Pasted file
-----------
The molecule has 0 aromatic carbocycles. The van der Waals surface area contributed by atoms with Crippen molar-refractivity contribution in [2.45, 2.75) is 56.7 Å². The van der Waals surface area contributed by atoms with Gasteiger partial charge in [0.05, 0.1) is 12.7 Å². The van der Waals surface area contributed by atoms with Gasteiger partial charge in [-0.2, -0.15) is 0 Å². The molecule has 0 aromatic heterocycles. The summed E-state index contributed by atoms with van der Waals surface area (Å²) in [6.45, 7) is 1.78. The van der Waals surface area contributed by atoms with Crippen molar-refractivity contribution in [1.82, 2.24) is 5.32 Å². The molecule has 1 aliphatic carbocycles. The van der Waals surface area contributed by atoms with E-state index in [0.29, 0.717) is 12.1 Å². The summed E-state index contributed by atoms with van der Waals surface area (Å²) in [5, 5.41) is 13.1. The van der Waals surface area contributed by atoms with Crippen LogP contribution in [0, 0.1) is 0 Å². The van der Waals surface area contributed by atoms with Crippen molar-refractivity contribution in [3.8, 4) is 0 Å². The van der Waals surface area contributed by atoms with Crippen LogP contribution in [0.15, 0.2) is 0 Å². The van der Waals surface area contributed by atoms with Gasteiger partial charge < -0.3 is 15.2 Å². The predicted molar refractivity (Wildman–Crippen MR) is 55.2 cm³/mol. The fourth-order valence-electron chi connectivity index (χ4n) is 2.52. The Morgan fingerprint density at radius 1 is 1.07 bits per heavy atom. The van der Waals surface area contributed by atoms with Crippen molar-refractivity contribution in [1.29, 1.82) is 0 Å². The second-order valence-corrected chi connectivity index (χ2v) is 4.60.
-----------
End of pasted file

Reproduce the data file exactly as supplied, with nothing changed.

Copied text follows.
The molecule has 0 aromatic carbocycles. The van der Waals surface area contributed by atoms with Crippen molar-refractivity contribution in [2.45, 2.75) is 56.7 Å². The van der Waals surface area contributed by atoms with Gasteiger partial charge in [0.05, 0.1) is 12.7 Å². The van der Waals surface area contributed by atoms with Gasteiger partial charge in [-0.2, -0.15) is 0 Å². The molecule has 0 aromatic heterocycles. The summed E-state index contributed by atoms with van der Waals surface area (Å²) in [6.45, 7) is 1.78. The van der Waals surface area contributed by atoms with Crippen molar-refractivity contribution in [1.82, 2.24) is 5.32 Å². The molecule has 1 aliphatic carbocycles. The van der Waals surface area contributed by atoms with E-state index in [0.29, 0.717) is 12.1 Å². The summed E-state index contributed by atoms with van der Waals surface area (Å²) in [5, 5.41) is 13.1. The van der Waals surface area contributed by atoms with Crippen LogP contribution in [0, 0.1) is 0 Å². The van der Waals surface area contributed by atoms with Crippen molar-refractivity contribution in [3.8, 4) is 0 Å². The van der Waals surface area contributed by atoms with Crippen LogP contribution in [0.15, 0.2) is 0 Å². The van der Waals surface area contributed by atoms with Gasteiger partial charge < -0.3 is 15.2 Å². The predicted molar refractivity (Wildman–Crippen MR) is 55.2 cm³/mol. The fourth-order valence-electron chi connectivity index (χ4n) is 2.52. The Morgan fingerprint density at radius 1 is 1.07 bits per heavy atom. The van der Waals surface area contributed by atoms with Crippen molar-refractivity contribution in [1.29, 1.82) is 0 Å². The second-order valence-corrected chi connectivity index (χ2v) is 4.60.